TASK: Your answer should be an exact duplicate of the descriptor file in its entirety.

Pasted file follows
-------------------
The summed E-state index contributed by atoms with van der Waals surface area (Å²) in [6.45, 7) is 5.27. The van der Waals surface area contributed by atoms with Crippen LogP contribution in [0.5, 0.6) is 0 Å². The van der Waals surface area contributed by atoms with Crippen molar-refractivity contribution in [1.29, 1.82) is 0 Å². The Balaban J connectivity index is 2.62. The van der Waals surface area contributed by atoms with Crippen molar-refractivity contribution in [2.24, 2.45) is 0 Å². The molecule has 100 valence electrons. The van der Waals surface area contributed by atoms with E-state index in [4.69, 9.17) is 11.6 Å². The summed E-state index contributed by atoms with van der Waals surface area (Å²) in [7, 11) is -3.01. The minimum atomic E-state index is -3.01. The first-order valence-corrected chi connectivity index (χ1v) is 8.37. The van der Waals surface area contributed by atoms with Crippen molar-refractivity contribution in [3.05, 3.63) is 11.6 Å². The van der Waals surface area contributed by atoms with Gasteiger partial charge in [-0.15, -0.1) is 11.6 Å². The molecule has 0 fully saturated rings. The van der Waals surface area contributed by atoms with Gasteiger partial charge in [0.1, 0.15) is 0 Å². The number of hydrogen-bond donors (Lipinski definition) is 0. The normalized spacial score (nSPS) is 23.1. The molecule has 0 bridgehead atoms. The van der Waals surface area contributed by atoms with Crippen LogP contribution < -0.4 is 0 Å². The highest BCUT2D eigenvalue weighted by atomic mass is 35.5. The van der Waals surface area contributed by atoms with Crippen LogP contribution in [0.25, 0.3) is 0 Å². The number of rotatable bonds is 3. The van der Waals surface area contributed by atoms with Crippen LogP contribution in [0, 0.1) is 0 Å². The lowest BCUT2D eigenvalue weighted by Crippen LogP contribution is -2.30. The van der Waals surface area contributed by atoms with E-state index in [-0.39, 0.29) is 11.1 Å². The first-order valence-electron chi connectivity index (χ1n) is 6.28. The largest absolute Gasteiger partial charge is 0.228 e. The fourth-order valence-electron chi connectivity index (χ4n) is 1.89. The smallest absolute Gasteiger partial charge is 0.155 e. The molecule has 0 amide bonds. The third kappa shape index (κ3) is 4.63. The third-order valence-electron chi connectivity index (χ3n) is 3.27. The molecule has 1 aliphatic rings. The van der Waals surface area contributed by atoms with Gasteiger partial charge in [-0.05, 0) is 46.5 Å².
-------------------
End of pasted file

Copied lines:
The summed E-state index contributed by atoms with van der Waals surface area (Å²) in [6.45, 7) is 5.27. The van der Waals surface area contributed by atoms with Crippen LogP contribution in [0.5, 0.6) is 0 Å². The van der Waals surface area contributed by atoms with Crippen molar-refractivity contribution in [1.29, 1.82) is 0 Å². The Balaban J connectivity index is 2.62. The van der Waals surface area contributed by atoms with Crippen molar-refractivity contribution in [2.24, 2.45) is 0 Å². The molecule has 100 valence electrons. The van der Waals surface area contributed by atoms with E-state index in [4.69, 9.17) is 11.6 Å². The summed E-state index contributed by atoms with van der Waals surface area (Å²) in [7, 11) is -3.01. The minimum atomic E-state index is -3.01. The first-order valence-corrected chi connectivity index (χ1v) is 8.37. The van der Waals surface area contributed by atoms with Crippen molar-refractivity contribution in [3.05, 3.63) is 11.6 Å². The van der Waals surface area contributed by atoms with Gasteiger partial charge in [-0.15, -0.1) is 11.6 Å². The molecule has 0 fully saturated rings. The van der Waals surface area contributed by atoms with Gasteiger partial charge in [0.1, 0.15) is 0 Å². The number of hydrogen-bond donors (Lipinski definition) is 0. The normalized spacial score (nSPS) is 23.1. The molecule has 0 bridgehead atoms. The van der Waals surface area contributed by atoms with Crippen LogP contribution < -0.4 is 0 Å². The highest BCUT2D eigenvalue weighted by atomic mass is 35.5. The van der Waals surface area contributed by atoms with Crippen LogP contribution in [0.25, 0.3) is 0 Å². The number of rotatable bonds is 3. The van der Waals surface area contributed by atoms with Crippen LogP contribution in [0, 0.1) is 0 Å². The lowest BCUT2D eigenvalue weighted by Crippen LogP contribution is -2.30. The van der Waals surface area contributed by atoms with E-state index in [-0.39, 0.29) is 11.1 Å². The first-order valence-electron chi connectivity index (χ1n) is 6.28. The largest absolute Gasteiger partial charge is 0.228 e. The fourth-order valence-electron chi connectivity index (χ4n) is 1.89. The smallest absolute Gasteiger partial charge is 0.155 e. The molecule has 0 amide bonds. The third kappa shape index (κ3) is 4.63. The third-order valence-electron chi connectivity index (χ3n) is 3.27. The molecule has 1 aliphatic rings. The van der Waals surface area contributed by atoms with Gasteiger partial charge in [-0.05, 0) is 46.5 Å².